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The music of Tom Waits was coming from El Floridita, on the corner of Fountain and Vine, and the sign on the restroom door said, “Out of Order.” She went in, anyway. Mirrors are never out of order.

She looked at herself, dissatisfied. She wasn’t a little girl anymore. It was time to stop acting like one. She unbuttoned the top of her blouse a little. She let her hair down from the bun atop her head. She opened her purse to search for makeup.

There she found her car key, with the little monkey attached to it. Zooey had won it when she was five. Her mother had let her have a quarter to play one of those grocery store games with toys and a forklift. She had retrieved the monkey on her first attempt. She had, over the last twenty years, confided her every childish secret to the stuffed animal. She had others. They were larger. They were more cuddly. But they weren’t George. George was Special. And now, she thought, unnecessary. She would be finding more exciting treasures soon, retrieving them from where they had lain buried for millennia.

She fixed her makeup, she fluffed her hair, and, with George in her right hand, she left the restroom to invite the man she had just met to walk her home.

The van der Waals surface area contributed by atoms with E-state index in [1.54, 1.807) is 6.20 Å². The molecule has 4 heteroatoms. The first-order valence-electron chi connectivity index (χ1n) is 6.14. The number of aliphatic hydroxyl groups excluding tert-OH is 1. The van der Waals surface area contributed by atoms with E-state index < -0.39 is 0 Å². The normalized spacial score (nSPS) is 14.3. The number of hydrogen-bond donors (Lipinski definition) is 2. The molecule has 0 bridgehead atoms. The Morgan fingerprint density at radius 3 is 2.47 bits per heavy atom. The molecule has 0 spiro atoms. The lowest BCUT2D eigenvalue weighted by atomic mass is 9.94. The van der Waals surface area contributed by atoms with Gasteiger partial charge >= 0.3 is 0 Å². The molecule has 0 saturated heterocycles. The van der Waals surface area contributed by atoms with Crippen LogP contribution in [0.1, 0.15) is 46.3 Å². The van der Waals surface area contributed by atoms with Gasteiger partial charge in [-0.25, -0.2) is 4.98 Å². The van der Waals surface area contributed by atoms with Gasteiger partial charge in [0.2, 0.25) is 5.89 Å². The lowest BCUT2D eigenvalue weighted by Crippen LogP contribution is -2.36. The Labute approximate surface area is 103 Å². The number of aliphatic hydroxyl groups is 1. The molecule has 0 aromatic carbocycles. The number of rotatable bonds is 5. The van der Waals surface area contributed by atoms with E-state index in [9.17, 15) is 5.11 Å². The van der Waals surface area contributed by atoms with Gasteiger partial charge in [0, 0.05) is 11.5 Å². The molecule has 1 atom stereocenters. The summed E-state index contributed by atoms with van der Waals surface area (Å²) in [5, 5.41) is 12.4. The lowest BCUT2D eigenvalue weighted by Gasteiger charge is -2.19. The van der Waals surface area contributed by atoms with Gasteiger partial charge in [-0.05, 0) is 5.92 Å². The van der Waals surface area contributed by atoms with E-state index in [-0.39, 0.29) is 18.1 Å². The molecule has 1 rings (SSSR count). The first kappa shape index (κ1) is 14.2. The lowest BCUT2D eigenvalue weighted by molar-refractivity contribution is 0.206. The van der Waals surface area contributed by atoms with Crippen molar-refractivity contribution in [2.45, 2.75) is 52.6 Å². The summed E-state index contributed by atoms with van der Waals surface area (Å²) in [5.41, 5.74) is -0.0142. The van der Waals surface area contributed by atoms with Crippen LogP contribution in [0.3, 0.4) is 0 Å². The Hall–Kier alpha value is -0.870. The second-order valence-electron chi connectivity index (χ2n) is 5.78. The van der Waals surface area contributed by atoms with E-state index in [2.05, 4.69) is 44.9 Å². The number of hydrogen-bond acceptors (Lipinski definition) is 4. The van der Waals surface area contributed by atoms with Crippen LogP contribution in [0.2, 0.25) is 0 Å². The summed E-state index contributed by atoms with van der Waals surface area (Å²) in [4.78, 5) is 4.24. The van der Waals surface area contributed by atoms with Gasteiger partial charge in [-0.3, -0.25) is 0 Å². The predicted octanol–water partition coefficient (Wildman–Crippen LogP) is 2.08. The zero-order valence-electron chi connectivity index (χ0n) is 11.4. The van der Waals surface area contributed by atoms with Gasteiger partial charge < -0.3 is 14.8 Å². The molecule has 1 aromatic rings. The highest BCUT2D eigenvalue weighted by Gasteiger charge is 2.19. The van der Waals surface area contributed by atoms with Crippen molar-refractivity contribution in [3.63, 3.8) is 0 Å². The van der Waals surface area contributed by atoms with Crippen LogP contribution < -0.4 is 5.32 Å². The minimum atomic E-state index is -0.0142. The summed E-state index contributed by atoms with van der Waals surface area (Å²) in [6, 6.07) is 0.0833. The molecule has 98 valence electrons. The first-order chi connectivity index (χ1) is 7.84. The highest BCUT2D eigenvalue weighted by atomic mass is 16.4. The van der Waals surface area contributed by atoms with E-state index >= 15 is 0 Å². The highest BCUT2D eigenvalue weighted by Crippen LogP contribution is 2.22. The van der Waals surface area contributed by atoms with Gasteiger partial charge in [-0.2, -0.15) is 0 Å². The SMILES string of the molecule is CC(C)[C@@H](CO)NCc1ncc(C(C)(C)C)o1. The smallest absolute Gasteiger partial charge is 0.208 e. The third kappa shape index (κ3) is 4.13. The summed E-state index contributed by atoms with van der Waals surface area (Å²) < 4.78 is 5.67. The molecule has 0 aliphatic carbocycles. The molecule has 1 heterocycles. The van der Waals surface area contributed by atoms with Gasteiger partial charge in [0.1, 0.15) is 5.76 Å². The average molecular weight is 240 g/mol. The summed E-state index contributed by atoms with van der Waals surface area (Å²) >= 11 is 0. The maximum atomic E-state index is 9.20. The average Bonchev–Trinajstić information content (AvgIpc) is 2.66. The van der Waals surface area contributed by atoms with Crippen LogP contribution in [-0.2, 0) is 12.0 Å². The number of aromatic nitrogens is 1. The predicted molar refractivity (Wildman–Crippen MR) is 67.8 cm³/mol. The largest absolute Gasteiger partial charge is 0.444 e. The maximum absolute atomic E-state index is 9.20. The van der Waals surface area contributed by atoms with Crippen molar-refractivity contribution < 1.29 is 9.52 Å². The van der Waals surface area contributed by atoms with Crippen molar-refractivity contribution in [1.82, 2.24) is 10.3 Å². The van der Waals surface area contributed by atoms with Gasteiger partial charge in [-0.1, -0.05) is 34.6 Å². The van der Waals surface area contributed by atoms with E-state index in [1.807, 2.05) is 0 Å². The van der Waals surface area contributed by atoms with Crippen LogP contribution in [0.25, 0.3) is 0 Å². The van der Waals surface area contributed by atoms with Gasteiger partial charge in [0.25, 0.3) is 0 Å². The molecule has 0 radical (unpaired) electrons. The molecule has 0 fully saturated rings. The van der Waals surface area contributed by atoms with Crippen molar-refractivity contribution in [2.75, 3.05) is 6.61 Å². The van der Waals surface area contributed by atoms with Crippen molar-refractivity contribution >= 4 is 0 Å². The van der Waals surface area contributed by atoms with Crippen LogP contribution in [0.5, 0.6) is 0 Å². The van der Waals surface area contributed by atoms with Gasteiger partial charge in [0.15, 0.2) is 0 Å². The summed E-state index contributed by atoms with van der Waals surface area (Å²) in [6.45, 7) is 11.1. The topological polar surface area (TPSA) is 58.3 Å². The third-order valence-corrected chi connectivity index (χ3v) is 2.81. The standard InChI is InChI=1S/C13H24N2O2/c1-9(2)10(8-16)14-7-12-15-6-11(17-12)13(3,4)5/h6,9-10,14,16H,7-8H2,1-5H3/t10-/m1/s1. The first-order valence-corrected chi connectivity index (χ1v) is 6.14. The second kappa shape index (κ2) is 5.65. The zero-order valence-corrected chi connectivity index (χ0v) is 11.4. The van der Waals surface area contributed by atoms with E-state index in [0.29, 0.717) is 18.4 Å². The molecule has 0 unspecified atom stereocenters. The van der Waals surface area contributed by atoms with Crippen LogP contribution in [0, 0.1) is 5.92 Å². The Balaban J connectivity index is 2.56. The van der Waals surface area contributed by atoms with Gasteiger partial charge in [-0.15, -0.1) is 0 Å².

Jim, looking down, walked into El Floridita. It was here he had met Zooey two years ago. She had just graduated from UCLA, and she was already being recruited for archaeological studies in Egypt, and he had just been tapped to be in charge of the new King Tut exhibit at The California Science Center. They fell in love over talk of embalming corpses in the distant past. And it hadn’t been long before they decided to pursue their futures together.

This was the first time he’d been back to El Floridita since he’d left her three weeks ago. The place seemed somehow emptier than it had ever been before, even though there was a large crowd, some of whom were complaining about the restroom being out of order. A plumber, they were assured, was on the way.

He wondered if she ever came back here. It had been, after all, “their place.” He felt almost as though he were cheating on her walking in here without her. But her number had been deleted from his phone, and his from hers, and they had gone their separate ways. She wanted to explore The Pyramid of Djoser, and he wanted to start a family on his curator’s salary. They couldn’t do both. They both had to move on… alone. And he couldn’t stay here another minute without her.

He left as he came in, wondering if she was happy in her life, then looked up to see the sun shine. He walked down the sidewalk, grass popping up between the bricks, and he never saw the car key and the stuffed monkey lying there looking helpless.